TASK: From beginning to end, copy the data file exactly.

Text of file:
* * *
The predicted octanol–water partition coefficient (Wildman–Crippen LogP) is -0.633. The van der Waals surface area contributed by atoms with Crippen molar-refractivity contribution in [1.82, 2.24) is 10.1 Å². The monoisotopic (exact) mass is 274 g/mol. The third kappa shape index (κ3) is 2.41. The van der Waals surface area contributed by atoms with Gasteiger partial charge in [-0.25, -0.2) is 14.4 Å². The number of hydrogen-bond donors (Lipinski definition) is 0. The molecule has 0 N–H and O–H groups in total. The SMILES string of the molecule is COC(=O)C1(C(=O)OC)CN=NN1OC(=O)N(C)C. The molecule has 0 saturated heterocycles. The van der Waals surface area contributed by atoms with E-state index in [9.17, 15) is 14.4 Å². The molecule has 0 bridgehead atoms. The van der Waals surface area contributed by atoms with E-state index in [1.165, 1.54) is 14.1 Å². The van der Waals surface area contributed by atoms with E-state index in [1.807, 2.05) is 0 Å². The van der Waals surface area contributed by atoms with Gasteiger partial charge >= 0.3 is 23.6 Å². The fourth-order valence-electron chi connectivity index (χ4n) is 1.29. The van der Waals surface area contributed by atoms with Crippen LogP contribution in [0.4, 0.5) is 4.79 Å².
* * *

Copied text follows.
The predicted octanol–water partition coefficient (Wildman–Crippen LogP) is -0.633. The van der Waals surface area contributed by atoms with Crippen molar-refractivity contribution in [1.82, 2.24) is 10.1 Å². The monoisotopic (exact) mass is 274 g/mol. The third kappa shape index (κ3) is 2.41. The van der Waals surface area contributed by atoms with Gasteiger partial charge in [-0.25, -0.2) is 14.4 Å². The number of hydrogen-bond donors (Lipinski definition) is 0. The molecule has 0 N–H and O–H groups in total. The SMILES string of the molecule is COC(=O)C1(C(=O)OC)CN=NN1OC(=O)N(C)C. The molecule has 0 saturated heterocycles. The van der Waals surface area contributed by atoms with E-state index in [9.17, 15) is 14.4 Å². The molecule has 0 bridgehead atoms. The van der Waals surface area contributed by atoms with E-state index in [1.165, 1.54) is 14.1 Å². The van der Waals surface area contributed by atoms with E-state index in [1.807, 2.05) is 0 Å². The van der Waals surface area contributed by atoms with Gasteiger partial charge >= 0.3 is 23.6 Å². The fourth-order valence-electron chi connectivity index (χ4n) is 1.29. The van der Waals surface area contributed by atoms with Crippen LogP contribution in [0.4, 0.5) is 4.79 Å².